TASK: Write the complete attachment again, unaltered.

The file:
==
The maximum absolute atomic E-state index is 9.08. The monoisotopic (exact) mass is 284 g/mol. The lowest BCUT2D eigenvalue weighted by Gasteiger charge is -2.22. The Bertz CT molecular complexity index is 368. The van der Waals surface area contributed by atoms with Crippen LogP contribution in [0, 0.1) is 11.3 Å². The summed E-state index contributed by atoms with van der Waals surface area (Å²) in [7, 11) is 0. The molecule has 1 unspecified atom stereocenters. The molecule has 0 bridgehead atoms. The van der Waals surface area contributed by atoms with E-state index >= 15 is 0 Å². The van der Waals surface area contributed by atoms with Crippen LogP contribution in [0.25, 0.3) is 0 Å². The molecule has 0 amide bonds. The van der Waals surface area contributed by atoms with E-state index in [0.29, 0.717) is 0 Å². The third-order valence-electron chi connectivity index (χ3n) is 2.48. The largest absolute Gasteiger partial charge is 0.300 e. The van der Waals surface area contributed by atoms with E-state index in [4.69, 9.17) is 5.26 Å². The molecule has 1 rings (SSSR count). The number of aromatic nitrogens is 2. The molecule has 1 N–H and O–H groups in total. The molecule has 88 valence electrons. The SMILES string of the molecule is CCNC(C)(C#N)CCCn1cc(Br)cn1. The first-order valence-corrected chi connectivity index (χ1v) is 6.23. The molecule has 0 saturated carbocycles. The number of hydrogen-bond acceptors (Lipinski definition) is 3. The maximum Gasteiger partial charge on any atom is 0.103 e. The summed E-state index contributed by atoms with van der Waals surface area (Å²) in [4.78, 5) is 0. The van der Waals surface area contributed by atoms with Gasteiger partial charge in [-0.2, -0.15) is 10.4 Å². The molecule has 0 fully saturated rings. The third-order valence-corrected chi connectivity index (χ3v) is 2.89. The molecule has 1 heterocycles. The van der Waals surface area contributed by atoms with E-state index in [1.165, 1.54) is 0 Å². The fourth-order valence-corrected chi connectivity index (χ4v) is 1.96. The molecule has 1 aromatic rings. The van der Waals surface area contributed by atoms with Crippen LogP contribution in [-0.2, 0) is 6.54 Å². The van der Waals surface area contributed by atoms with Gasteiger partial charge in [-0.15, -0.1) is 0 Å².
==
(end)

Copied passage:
The maximum absolute atomic E-state index is 9.08. The monoisotopic (exact) mass is 284 g/mol. The lowest BCUT2D eigenvalue weighted by Gasteiger charge is -2.22. The Bertz CT molecular complexity index is 368. The van der Waals surface area contributed by atoms with Crippen LogP contribution in [0, 0.1) is 11.3 Å². The summed E-state index contributed by atoms with van der Waals surface area (Å²) in [7, 11) is 0. The molecule has 1 unspecified atom stereocenters. The molecule has 0 bridgehead atoms. The van der Waals surface area contributed by atoms with E-state index >= 15 is 0 Å². The van der Waals surface area contributed by atoms with Crippen LogP contribution in [0.25, 0.3) is 0 Å². The molecule has 0 amide bonds. The van der Waals surface area contributed by atoms with E-state index in [0.29, 0.717) is 0 Å². The third-order valence-electron chi connectivity index (χ3n) is 2.48. The largest absolute Gasteiger partial charge is 0.300 e. The van der Waals surface area contributed by atoms with E-state index in [4.69, 9.17) is 5.26 Å². The molecule has 1 rings (SSSR count). The number of aromatic nitrogens is 2. The molecule has 1 N–H and O–H groups in total. The molecule has 88 valence electrons. The SMILES string of the molecule is CCNC(C)(C#N)CCCn1cc(Br)cn1. The first-order valence-corrected chi connectivity index (χ1v) is 6.23. The molecule has 0 saturated carbocycles. The number of hydrogen-bond acceptors (Lipinski definition) is 3. The maximum Gasteiger partial charge on any atom is 0.103 e. The summed E-state index contributed by atoms with van der Waals surface area (Å²) in [4.78, 5) is 0. The van der Waals surface area contributed by atoms with Gasteiger partial charge in [-0.2, -0.15) is 10.4 Å². The molecule has 0 fully saturated rings. The third-order valence-corrected chi connectivity index (χ3v) is 2.89. The molecule has 1 heterocycles. The van der Waals surface area contributed by atoms with E-state index in [1.165, 1.54) is 0 Å². The fourth-order valence-corrected chi connectivity index (χ4v) is 1.96. The molecule has 1 aromatic rings. The van der Waals surface area contributed by atoms with Crippen LogP contribution in [-0.2, 0) is 6.54 Å². The van der Waals surface area contributed by atoms with Gasteiger partial charge in [-0.15, -0.1) is 0 Å².